Yeah, I can live with Michelle Pfeiffer and I'd love Liam Neeson to perform my material. But box office calls for Denzel Washington!

                  I think we have a movie. Thanks, CE!

                  So, where and when is the best time can I e-mail you my logline?


                  • #10

                    The story you're pitching shouldn't rest on the
                    name of a character. Ebenezer Scrooge is
                    a great name. But the story would be just
                    as potent if Dickens had named him John Smith.
                    Perhaps you can find an adjective to describe
                    the character. Instead of Scrooge, one could
                    say "miserly". However, you're not breaking any
                    rules if you choose to use the character's
                    name in the log line.

                    Don't worry about "theme". No one is interested
                    in your theme. Ten people will read your script
                    and interpret it ten different ways. It's your
                    job to tell the story - not to tell your audience
                    what it should mean to them.

                    Per your request. Here are three LOG LINES from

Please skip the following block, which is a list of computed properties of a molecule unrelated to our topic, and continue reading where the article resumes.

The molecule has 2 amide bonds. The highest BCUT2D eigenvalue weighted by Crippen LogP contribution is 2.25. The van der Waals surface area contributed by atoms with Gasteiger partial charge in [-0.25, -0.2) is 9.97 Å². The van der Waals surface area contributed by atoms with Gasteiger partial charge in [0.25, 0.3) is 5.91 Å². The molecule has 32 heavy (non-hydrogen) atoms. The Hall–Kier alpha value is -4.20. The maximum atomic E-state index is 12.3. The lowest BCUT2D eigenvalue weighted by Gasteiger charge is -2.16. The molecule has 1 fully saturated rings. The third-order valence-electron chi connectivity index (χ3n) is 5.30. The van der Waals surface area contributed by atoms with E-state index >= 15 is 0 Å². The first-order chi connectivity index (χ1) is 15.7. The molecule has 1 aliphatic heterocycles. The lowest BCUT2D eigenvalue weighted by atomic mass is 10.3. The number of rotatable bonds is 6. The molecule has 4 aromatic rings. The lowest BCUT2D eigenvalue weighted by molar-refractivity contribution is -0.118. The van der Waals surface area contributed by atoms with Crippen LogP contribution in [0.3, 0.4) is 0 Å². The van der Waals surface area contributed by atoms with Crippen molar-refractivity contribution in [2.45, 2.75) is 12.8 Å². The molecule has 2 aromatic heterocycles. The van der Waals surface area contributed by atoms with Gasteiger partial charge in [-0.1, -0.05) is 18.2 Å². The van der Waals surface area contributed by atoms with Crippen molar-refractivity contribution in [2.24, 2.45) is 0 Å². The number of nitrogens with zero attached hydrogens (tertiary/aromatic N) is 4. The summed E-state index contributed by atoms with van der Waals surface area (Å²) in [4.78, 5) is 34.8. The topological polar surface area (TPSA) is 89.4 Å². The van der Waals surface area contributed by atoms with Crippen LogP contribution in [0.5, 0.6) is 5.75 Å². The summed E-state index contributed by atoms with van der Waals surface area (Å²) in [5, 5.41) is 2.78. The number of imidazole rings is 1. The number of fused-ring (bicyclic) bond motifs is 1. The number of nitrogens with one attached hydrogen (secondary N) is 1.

scripts that portray internal struggles and
                    spiritual searches in lieu of a DIE HARDesque
                    hero archetype.


                    A sheltered young woman struggles with breaking free from
                    her isolation by planting seeds in a local park and falling
                    in love.

                    LIFE AS A HOUSE

                    A terminally ill man attempts to rebuild his life while he
                    rebuilds his house.

                    MEET JOHN TROW

                    A man at mid-life crisis seeks refuge from his unhappiness
                    by playing a Civil War soldier for a reenactment society,
                    but his world becomes more complicated when the
                    character he portrays infiltrates his life.

                    Despite the psychological studies these scripts
                    dramatize, you'll note each log lines contains a
                    strong visual spine to accompany the internal -
                    and not so visual - quest.

                    The first offers a garden.

                    The second a house.

                    The third a mock war.

                    If you are going to craft an internal story, you
                    would be wise to enhance it with some kind
                    of integral and organic visual stimulus that
                    will be an EXTERNAL symbol of the internal
                    struggle. It also provides additional (and external)
                    conflict in of itself.


                    • #11
                      GOT IT.

                      Thank you, creative exec.

                      AM BACK TO WORK.


                      • #12
                        Wow, CE, you are GOOD!
                        Clarifies for me.

                        Thanks again.